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protests are have been determined to keep up any momentum they were able to start. to that end, there had been some social media postings about trying to gather the today. the government had been observing that and moved to censor at least five russian web sites they said were engaging in that kind of illegal activity to try and incite this kind of violence, that's what the government claim was. more than that, they also for today closed down red square here in moscow. they say that was for victory day rehearsals, i parade in early may. and we can confirm that red scare today is closed. some of the bulletins on social media proposed meeting there. i want to point out that the police department here in moscow has made it very clear that threw are being vigilant, that they are watching how and if people organize in moscow and elsewhere and are saying look, we want to make clear any kind cuff gathers would be unauthorized in their words.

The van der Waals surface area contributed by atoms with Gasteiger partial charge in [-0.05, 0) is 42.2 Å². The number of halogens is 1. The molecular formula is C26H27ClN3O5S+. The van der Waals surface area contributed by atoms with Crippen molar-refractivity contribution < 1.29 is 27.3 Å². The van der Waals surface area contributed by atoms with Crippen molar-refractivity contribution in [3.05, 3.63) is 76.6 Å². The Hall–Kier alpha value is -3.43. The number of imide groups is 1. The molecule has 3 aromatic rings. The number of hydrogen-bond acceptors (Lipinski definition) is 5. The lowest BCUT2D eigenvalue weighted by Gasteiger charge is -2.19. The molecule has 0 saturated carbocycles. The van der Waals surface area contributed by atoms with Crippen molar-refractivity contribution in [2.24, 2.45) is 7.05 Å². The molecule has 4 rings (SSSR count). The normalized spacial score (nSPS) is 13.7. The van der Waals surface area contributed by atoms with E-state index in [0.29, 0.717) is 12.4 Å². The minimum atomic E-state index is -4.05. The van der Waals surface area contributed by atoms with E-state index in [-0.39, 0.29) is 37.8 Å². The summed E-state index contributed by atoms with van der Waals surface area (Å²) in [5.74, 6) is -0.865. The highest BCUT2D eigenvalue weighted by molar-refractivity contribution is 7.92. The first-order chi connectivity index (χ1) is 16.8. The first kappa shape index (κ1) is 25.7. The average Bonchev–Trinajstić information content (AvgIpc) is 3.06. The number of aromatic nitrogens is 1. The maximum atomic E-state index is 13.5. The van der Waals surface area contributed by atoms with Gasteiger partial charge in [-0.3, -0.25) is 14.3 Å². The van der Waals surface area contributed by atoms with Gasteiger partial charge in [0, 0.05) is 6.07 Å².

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>> let's talk about that. just a weg ago, one of the protest leaders was detained and made mention saying i'm detained. so what? the movement continues. so is there a concern though about being detained and if so, is that a deterrent? >>. >> i mean, there certainly is. that has been a deterrent for.many years here as you know. what is really highlighting the fact that this protest might have more momentum especially across the regions is the fact that many, many young people are out there at this point in time. again, george, as you know, these aren't people, the young generation that are necessarily watching state tv or watching television. they're on their phones and computers. a lot of them riled up by living standards and education standards quite frankly that are not up to par but also a certain level of corruption that they claim has gone on far too long. alexy na valny is still in